So lots and lots of talk of the so called (non-existant) over-optimization penalty can be found all over the web and in the mean time, I'm sure someone's making a lot of money because of all this new content that is being produced related to the so-called algorithm change - the change that SEOs everywhere were expecting and even some today believe has already taken place.
So look at this! Yesterday Google released some information about rewarding high-quality sites. What great timing! Now that's not at all the important nor the funny part of that article - but what is, is the two images that are used at the bottom of the post as an indication of the types of sites that will be affected.
Here's a little quote for you, just so you know this is what Google is saying about the images you'll see. And ask yourself, were these kind of examples below not tripping filters already? Were the search results that terrible? (rhetorical question I guess)
keyword-stuffing.jpgHere’s an example of a webspam tactic like keyword stuffing taken from a site that will be affected by this change:
link-spam.jpgOf course, most sites affected by this change aren’t so blatant. Here’s an example of a site with unusual linking patterns that is also affected by this change. Notice that if you try to read the text aloud you’ll discover that the outgoing links are completely unrelated to the actual content, and in fact the page text has been “spun” beyond recognition:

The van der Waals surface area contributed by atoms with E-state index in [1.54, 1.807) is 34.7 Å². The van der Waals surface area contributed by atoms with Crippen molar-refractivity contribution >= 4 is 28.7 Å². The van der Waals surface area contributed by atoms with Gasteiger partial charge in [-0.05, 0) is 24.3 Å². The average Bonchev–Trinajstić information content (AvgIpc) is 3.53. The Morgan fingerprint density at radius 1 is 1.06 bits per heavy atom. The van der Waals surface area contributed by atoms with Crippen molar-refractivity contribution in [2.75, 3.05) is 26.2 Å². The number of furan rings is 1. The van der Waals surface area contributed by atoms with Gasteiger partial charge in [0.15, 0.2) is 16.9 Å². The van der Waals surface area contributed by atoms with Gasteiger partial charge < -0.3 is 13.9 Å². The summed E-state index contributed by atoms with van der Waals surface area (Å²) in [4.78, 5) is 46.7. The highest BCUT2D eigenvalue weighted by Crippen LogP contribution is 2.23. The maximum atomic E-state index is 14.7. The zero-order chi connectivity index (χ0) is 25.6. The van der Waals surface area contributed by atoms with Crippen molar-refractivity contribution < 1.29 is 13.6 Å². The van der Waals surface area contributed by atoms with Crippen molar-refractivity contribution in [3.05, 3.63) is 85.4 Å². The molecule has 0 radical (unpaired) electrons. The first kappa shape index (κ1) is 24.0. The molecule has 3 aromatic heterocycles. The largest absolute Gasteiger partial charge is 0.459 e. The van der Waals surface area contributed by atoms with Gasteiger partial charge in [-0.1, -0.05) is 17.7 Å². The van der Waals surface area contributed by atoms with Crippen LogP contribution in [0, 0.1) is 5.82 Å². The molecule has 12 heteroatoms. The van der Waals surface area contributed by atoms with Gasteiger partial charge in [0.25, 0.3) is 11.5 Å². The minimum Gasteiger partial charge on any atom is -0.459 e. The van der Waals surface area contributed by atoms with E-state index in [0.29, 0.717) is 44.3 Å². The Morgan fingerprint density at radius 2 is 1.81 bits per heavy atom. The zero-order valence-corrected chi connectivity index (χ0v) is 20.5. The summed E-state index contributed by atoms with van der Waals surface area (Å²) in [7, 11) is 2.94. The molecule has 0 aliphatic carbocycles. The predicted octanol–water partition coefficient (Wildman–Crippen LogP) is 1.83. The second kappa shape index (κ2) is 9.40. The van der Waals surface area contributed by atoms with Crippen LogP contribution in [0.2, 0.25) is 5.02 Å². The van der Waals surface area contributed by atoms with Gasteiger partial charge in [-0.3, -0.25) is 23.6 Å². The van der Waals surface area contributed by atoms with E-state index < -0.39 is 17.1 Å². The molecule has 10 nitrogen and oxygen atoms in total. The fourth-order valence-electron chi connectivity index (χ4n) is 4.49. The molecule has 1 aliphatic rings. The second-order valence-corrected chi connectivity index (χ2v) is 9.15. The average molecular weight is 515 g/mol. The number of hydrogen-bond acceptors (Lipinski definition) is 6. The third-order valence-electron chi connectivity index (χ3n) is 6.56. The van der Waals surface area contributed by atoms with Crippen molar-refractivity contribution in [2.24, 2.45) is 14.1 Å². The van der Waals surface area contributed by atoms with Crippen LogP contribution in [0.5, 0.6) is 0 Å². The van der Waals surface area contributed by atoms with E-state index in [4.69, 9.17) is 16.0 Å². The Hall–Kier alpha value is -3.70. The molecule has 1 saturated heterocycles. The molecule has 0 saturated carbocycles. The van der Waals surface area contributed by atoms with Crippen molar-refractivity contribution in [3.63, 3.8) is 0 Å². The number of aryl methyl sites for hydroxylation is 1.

Now all I really have to say is, are you kidding me? This is the update everyone's talking about? As we know Matt tweeted about this yesterday and frankly, I believe this entire fiasco is, well, humorous to say the least.
If your website is spammy like the example above, or the content is spun like the article below it, you've got problems and probably aren't even making yourself known to the public - the rest of the world of SEOs really have nothing in the slightest to worry about.
Lastly, from the article on the quality rewarding update, I find this statement:
Now I won't jump the gun and try to decipher how these percentages can be known so I'd appreciate any of those more skilled in mathematics let us know how viable this information really is.The change will go live for all languages at the same time. For context, the initial Panda change affected about 12% of queries to a significant degree; this algorithm affects about 3.1% of queries in English to a degree that a regular user might notice.
In closing I'd like to thanks HTMLBasicTutor for this link and so I must quote it again for us all.